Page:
NOAA: Blue-green algae in 90 percent of Lake Okeechobee

OKEECHOBEE — As the summer heat wave continues, cyanobacteria can be found in nearly 90 percent of the big lake, according to the National Oceanic and Atmospheric Administration.

Cyanobacteria, commonly called “blue green algae,” — although it is not actually algae — sometimes produces toxins. So far, Florida Department of Environmental Protection tests have shown only very low levels of toxins around the bloom areas in Lake Okeechobee. More samples were taken on Monday.

Cyanobacteria that can produce toxins does not always do so.

Oceanographer Michelle Tomlinson of the NOAA National Ocean Service explained they have been monitoring satellite photos of the lake since the start of June.

“The algorithm we developed for the imagery is showing cyanobacteria blooms,” she explained. “So it is separating out the cyanobacteria from any other background algae in the lake. There may be some non-harmful phytoplankton mixed in there but what you are seeing is the concentration of the cyanobacteria.”

According to Dee Ann Miller of the Florida Department of Health, “Some – not all – blue-green algae can produce toxins that can contribute to environmental problems and affect public health. Little is known about exactly what environmental conditions trigger toxin production. Over time, these toxins are diluted and eventually break down and disappear. Persistent blooms are routinely monitored and retested. Because you cannot tell if algae is producing toxins by looking at it, the Florida Department of Environmental Protection (DEP) coordinates with the water management districts and the Florida Fish and Wildlife Conservation Commission to routinely sample observed and reported algal blooms and test for algal identification and toxin levels.”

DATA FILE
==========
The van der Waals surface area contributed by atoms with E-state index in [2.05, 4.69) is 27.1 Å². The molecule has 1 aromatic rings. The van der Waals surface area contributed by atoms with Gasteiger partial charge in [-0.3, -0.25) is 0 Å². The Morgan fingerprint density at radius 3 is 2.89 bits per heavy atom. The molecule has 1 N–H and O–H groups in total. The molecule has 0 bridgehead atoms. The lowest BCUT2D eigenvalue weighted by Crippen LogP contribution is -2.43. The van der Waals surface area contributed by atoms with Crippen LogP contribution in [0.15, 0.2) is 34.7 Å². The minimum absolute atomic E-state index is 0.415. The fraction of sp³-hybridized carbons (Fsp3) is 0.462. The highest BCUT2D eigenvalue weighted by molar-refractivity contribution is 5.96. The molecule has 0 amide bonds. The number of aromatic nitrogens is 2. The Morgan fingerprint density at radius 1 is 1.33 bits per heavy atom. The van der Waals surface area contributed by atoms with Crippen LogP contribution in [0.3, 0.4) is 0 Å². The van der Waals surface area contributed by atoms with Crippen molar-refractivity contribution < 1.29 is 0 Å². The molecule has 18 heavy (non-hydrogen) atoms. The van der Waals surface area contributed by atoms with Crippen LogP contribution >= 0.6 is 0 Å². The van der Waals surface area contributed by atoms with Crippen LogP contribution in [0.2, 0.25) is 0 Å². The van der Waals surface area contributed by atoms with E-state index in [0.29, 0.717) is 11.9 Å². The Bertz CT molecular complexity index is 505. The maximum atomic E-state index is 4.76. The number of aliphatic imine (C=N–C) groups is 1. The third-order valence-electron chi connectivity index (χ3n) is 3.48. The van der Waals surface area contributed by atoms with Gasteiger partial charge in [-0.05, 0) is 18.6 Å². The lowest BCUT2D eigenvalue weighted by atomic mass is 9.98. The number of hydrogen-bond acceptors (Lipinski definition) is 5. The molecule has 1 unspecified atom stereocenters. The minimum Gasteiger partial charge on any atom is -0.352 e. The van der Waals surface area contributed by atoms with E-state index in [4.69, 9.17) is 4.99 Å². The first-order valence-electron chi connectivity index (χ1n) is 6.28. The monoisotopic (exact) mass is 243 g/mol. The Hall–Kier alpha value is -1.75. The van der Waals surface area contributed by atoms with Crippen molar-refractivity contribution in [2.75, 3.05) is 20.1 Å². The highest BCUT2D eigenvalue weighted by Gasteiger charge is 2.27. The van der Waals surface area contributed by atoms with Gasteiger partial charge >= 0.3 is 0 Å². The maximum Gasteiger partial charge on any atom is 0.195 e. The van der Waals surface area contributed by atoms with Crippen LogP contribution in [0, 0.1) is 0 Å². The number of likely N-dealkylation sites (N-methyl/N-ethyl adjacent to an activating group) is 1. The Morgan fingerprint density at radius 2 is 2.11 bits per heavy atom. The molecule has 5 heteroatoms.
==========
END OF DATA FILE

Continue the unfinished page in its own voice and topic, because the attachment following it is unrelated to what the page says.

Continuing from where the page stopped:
A sample taken near Port Mayaca on June 25 had 2.2 micrograms per liter of the toxin, microcystin. A sample taken the same day near Moore Haven had 3.3 micrograms per liter of microcystin.

The World Health Organization considers level above 10 micrograms per liter to be hazardous for recreational contact.

More water samples were taken on Monday, July 2. According to FDEP, it takes about four days for testing to determine the type or types of algae and/or cyanobacteria present, and the toxin levels if any.

No fish kills have been reported in the lake this summer.

Image captured by NOAA satellite shows widespread algal bloom on Lake Okeechobee on July 2, 2018.

The NOAA images, however, do not reflect what boaters and fishermen see on the lake. From many areas of the shoreline, no algae is visible.

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